Cattle futures extended a rally on Friday, rising as traders bet feedyards would resist meatpacker-pressure to lower prices in the cash market.
While cash prices for live cattle have fallen in recent weeks, traders are betting that they will remain above futures prices–despite resistance by meatpackers. That would give futures plenty of room for near-term gains.
Hog futures, however, slid Friday, continuing a recent trend. Large supply continues to weigh on the cash market, which has been consistently lower in recent weeks. Traders don’t see that situation changing going into the summer without a major boost in demand.
April live-cattle futures closed 125 higher at $120, and the June contract gained 167 to $111. April feeders gained 180 to $133.
April lean hog futures fell 60 to 63.32, and the May contract dropped 55 to 69.00.
Grain and soybean futures were mostly steady on Friday as traders waited to see what indications regulatory data would give about how hedge funds are thinking. Traders want to see if the CFTC will show managed money further souring on soybeans and increasing bets that prices would fall. Soybean prices are stuck in a tight range after falling through much of March, and analysts want to see whether current levels will resist pressure from major South American harvests.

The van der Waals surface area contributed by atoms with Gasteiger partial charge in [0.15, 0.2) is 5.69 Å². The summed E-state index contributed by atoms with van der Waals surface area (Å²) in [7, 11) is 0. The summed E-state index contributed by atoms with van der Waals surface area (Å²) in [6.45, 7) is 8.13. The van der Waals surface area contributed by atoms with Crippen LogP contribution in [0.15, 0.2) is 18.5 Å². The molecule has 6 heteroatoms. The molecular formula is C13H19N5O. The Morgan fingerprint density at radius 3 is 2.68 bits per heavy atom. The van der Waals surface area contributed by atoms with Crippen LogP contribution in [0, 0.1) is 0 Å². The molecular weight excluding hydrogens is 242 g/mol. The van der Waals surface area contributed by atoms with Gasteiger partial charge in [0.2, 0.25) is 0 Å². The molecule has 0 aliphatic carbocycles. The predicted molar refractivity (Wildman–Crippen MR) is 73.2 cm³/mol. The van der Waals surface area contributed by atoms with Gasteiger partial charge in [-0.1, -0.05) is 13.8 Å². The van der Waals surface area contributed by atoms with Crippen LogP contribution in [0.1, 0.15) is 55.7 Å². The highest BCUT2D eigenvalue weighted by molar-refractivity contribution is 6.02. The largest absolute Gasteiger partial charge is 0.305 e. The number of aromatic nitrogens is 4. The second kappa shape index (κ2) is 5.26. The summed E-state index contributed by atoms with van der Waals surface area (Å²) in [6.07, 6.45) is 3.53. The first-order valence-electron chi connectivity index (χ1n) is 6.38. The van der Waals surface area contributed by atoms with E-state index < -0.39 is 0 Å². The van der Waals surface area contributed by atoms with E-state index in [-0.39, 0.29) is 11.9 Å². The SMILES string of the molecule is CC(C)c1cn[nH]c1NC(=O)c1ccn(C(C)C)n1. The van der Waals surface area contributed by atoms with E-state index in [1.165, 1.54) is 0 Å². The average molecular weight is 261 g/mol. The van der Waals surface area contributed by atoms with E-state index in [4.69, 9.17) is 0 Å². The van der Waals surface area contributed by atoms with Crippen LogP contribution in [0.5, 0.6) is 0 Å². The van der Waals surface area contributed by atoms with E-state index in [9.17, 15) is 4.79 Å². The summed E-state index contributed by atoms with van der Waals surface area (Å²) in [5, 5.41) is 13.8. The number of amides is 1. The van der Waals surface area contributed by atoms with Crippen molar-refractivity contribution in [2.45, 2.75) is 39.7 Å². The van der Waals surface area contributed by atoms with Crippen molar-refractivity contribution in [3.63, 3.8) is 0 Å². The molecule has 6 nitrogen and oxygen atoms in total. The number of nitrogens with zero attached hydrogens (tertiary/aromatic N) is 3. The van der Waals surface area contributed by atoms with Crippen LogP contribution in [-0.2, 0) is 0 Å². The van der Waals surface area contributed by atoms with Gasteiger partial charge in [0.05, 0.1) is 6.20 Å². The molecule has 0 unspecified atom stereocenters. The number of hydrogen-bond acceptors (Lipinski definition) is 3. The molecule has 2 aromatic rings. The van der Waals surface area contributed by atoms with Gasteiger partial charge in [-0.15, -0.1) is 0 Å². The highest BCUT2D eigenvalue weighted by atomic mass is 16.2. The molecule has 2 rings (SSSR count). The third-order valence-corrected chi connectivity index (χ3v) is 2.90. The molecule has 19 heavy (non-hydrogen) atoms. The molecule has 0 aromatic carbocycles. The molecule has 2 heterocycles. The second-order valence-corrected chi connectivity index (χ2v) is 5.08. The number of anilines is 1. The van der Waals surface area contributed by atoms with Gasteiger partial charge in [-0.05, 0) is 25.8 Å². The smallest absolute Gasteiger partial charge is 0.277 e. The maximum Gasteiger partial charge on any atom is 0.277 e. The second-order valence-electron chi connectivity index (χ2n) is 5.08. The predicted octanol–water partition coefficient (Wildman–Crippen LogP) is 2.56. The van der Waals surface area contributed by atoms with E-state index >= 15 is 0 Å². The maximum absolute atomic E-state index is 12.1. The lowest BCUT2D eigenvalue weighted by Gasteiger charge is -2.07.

May corn fell 1 ½ to $3.59, May soybeans gained ½ to $9.42, May Chicago wheat gained ¾ to $4.24, and May KC wheat gained 1 3/4 to $4.21.
Cotton futures continued to tumble into the end of the week on supply versus demand issues. May cotton fell 105 to 73.46, and July fell 93 to 75.47.
Crude futures hit one-month highs Friday as U.S. airstrikes in Syria raised concerns that conflict in the oil-producing region could spread. May crude futures settled up 54 cents to $52.24 a barrel, Gasoline futures rose 1.66 cents to $1.74 a gallon, and Diesel futures rose 1.55 cents to $1.62 a gallon.
Natural gas prices tumbled Friday amid a warmer temperature forecast as market participants took profits following a rally that sent natural gas prices to a two-month high this week. May nat gas fell 7 cents $3.26.
Wall Street’s three major indexes edged lower on Friday in a choppy session as investors grappled with a weaker-than-expected job report, the U.S. airstrike in Syria and a top Federal Reserve official’s comments on trimming the U.S. central bank’s balance sheet. The Dow fell 6 to 20,656, Nasdaq fell 1 to 5,877, and the S&P 500 fell 2 to 2,355.